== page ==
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The Conversation, on Neurotechnology enabled lawyers

Could neurotechnology make lawyers smarter workers?

Barristers may be set to swap their wigs for electroencephalograms. DC Studio/Shutterstock
Ian Daly, University of Essex

Cognitively enhanced lawyers may one day work in our courts. A recent report from The Law Society of England and Wales suggests the rapidly advancing field of neural technology could create “digitally enhanced” super-lawyers capable of focusing more keenly or accessing case law via an implant.

The report is broad and far-reaching, describing some of the most recent advances in neural technology. It also sets out many of the ways that neural technology could affect the practice and enforcement of law in the future.

Some of these possibilities are unlikely to occur any time soon. For example, the report suggests “neurotechnologically augmented” lawyers may one day blend artificial intelligence with human characteristics. This hints at possibilities such as a lawyer being able to directly access legal information through a chip in the brain.

That’s an idea that, while not impossible, is so far from what we can achieve today that it may be considered closer to science fiction than scientific reality. However, some of the possibilities set out in the report are much closer to reality than many may realise.

Brain signals

One such possibility is monitoring the attention lawyers pay to their work. Neural technology can already passively monitor attention and, as the report notes, this could allow lawyers to bill for their attention rather than their hours.

Neural technology for attention monitoring can work in a few different ways. By far the most widely used hardware for attention monitoring is the electroencephalogram (EEG), which is worn on the head. First developed in 1912, EEGs have more recently been coupled with advanced computer processing to record the electrical activity generated by large groups of neurons in the brain’s cortex.

There is general agreement among neuroscientists that activity in the frontal cortex correlates with task difficulty and mental workload. Activity in both the frontal and central cortices correlates with fatigue, while posterior areas of the cortex are generally agreed to correlate with visual-spatial attention. Connectivity between activities in different brain regions also correlates with task engagement and attention.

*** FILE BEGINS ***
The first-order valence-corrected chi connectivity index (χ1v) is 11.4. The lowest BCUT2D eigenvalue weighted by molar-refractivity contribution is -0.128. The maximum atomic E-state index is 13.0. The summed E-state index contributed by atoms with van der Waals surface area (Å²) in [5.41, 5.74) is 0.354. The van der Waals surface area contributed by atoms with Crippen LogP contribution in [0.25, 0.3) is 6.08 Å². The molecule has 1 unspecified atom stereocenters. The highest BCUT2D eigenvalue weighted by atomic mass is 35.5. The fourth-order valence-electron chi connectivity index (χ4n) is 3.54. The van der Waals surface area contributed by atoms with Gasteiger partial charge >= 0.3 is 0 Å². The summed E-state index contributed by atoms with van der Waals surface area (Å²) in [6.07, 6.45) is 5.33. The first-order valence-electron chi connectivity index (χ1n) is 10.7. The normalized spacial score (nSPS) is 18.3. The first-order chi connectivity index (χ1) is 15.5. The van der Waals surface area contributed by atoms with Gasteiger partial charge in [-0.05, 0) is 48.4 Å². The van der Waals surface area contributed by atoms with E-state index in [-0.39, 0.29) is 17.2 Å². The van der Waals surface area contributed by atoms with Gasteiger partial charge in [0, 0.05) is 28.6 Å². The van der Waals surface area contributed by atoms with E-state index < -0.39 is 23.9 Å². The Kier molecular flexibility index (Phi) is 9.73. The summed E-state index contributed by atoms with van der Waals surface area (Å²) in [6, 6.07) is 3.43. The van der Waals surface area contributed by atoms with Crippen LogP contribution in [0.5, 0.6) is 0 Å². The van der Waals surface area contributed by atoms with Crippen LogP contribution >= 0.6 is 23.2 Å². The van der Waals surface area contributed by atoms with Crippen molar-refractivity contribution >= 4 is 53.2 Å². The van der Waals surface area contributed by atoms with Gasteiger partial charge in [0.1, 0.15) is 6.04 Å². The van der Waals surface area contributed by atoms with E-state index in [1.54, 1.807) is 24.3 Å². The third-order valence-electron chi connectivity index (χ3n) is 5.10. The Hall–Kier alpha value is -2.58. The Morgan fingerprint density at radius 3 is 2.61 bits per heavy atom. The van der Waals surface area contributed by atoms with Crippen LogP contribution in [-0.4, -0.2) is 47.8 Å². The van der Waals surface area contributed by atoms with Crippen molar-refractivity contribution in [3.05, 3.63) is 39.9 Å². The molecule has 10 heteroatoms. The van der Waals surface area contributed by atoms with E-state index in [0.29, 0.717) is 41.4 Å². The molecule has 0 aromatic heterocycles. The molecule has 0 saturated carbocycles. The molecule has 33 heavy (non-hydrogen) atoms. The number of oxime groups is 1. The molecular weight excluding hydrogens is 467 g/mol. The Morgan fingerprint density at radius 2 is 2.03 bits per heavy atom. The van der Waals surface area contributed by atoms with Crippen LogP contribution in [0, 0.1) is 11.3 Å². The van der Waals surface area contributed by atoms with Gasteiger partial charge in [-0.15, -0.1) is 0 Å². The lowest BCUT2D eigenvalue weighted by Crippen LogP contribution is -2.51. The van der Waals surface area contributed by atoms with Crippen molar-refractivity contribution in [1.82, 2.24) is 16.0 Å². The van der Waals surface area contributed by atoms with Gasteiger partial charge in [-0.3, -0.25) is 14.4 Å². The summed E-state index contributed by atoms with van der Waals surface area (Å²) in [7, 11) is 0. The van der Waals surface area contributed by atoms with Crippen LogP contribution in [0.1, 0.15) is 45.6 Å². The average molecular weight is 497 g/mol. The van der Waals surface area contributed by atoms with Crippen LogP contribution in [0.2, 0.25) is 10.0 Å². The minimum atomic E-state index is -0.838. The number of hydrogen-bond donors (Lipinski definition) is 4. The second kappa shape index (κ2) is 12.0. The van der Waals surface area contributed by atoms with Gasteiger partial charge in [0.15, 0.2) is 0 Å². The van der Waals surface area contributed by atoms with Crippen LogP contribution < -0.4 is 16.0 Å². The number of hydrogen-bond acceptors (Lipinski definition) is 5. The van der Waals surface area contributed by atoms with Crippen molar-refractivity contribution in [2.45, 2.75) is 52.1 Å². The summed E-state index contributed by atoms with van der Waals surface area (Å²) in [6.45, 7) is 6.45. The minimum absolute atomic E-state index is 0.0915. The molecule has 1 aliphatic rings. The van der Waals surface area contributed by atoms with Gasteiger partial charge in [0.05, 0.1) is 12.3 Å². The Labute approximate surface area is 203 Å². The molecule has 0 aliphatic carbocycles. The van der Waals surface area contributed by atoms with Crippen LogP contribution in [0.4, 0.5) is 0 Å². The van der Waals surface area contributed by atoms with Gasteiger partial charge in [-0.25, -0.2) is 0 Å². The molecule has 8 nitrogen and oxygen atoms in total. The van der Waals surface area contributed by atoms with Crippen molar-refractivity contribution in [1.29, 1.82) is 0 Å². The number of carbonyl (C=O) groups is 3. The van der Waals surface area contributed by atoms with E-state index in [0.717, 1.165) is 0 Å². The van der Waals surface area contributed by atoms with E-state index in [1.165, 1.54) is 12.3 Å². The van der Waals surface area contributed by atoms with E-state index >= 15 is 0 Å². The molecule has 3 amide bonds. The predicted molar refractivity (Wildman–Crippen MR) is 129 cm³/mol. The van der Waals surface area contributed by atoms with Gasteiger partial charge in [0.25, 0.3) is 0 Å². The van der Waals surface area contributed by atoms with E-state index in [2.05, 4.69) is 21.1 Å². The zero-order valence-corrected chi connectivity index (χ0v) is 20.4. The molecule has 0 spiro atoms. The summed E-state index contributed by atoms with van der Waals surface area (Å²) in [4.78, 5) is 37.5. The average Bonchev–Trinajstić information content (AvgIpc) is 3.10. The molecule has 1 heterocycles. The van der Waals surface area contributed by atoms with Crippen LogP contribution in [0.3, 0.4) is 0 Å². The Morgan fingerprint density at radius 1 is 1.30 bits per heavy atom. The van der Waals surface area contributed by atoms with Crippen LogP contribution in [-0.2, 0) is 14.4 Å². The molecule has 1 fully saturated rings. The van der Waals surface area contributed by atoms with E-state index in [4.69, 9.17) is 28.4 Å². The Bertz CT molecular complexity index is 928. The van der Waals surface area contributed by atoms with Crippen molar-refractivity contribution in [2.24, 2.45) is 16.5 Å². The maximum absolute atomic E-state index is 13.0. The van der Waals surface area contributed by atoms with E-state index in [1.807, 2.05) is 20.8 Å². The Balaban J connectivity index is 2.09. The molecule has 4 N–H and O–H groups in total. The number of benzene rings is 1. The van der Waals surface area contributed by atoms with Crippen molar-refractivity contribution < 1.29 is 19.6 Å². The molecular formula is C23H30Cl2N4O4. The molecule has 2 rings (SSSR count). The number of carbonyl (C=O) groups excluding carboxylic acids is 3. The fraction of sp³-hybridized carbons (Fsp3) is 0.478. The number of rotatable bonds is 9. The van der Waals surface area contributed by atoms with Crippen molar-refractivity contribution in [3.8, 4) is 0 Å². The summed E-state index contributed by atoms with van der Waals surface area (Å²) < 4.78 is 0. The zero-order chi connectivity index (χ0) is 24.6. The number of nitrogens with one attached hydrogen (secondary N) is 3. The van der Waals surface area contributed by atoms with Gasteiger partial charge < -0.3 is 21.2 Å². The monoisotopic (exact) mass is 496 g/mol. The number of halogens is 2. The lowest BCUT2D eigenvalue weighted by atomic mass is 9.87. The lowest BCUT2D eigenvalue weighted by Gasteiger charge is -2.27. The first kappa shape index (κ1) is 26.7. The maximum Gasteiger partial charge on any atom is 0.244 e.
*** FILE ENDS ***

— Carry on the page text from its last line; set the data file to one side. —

EEGs monitor the activity of groups of neurons.

By scanning these brain regions and processing readings through an algorithm, EEGs have been used to passively monitor attention, with some considerable success. For example, in a recent study a system was developed to passively monitor engagement and mental fatigue. The system was tested in both a flight simulator and during a real flight of a light aircraft and was able to identify changes in engagement levels and fatigue with an accuracy of 87%.

Monitoring attention

Seeing as EEGs are safe for everyday use and are relatively cheap, they could be deployed relatively easily in law firms and other settings. Recent applications include the Unicorn system, which is marketed as a tool for monitoring when children with ADHD pay attention, while BrainCo advertises its neural technology as a system for brain training, helping users increase their focus levels.

There are considerable benefits to be gained from neural attention monitoring. Arguably, the most important of these are the potential health and safety benefits. For example, attention monitoring has been proposed to help people with ADHD.